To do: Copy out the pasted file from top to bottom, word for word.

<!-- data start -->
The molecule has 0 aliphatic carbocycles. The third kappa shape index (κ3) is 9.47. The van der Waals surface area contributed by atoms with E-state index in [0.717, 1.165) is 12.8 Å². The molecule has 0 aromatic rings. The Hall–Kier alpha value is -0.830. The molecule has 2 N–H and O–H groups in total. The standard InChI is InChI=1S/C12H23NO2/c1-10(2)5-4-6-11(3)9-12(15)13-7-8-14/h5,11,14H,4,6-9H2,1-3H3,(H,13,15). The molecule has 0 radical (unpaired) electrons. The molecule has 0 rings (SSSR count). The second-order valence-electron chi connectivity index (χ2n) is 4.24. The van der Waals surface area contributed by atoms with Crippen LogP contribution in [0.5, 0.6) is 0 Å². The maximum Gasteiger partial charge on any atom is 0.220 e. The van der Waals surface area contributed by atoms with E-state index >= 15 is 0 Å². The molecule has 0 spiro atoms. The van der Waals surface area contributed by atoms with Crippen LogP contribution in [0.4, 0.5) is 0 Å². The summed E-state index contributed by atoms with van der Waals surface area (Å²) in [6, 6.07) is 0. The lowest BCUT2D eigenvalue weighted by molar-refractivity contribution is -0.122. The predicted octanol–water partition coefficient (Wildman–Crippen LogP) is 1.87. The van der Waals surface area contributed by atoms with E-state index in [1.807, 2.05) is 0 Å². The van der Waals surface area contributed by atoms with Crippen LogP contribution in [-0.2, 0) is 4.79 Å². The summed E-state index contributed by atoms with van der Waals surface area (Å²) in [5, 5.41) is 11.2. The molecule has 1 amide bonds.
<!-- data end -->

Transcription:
The molecule has 0 aliphatic carbocycles. The third kappa shape index (κ3) is 9.47. The van der Waals surface area contributed by atoms with E-state index in [0.717, 1.165) is 12.8 Å². The molecule has 0 aromatic rings. The Hall–Kier alpha value is -0.830. The molecule has 2 N–H and O–H groups in total. The standard InChI is InChI=1S/C12H23NO2/c1-10(2)5-4-6-11(3)9-12(15)13-7-8-14/h5,11,14H,4,6-9H2,1-3H3,(H,13,15). The molecule has 0 radical (unpaired) electrons. The molecule has 0 rings (SSSR count). The second-order valence-electron chi connectivity index (χ2n) is 4.24. The van der Waals surface area contributed by atoms with Crippen LogP contribution in [0.5, 0.6) is 0 Å². The maximum Gasteiger partial charge on any atom is 0.220 e. The van der Waals surface area contributed by atoms with E-state index >= 15 is 0 Å². The molecule has 0 spiro atoms. The van der Waals surface area contributed by atoms with Crippen LogP contribution in [0.4, 0.5) is 0 Å². The summed E-state index contributed by atoms with van der Waals surface area (Å²) in [6, 6.07) is 0. The lowest BCUT2D eigenvalue weighted by molar-refractivity contribution is -0.122. The predicted octanol–water partition coefficient (Wildman–Crippen LogP) is 1.87. The van der Waals surface area contributed by atoms with E-state index in [1.807, 2.05) is 0 Å². The van der Waals surface area contributed by atoms with Crippen LogP contribution in [-0.2, 0) is 4.79 Å². The summed E-state index contributed by atoms with van der Waals surface area (Å²) in [5, 5.41) is 11.2. The molecule has 1 amide bonds.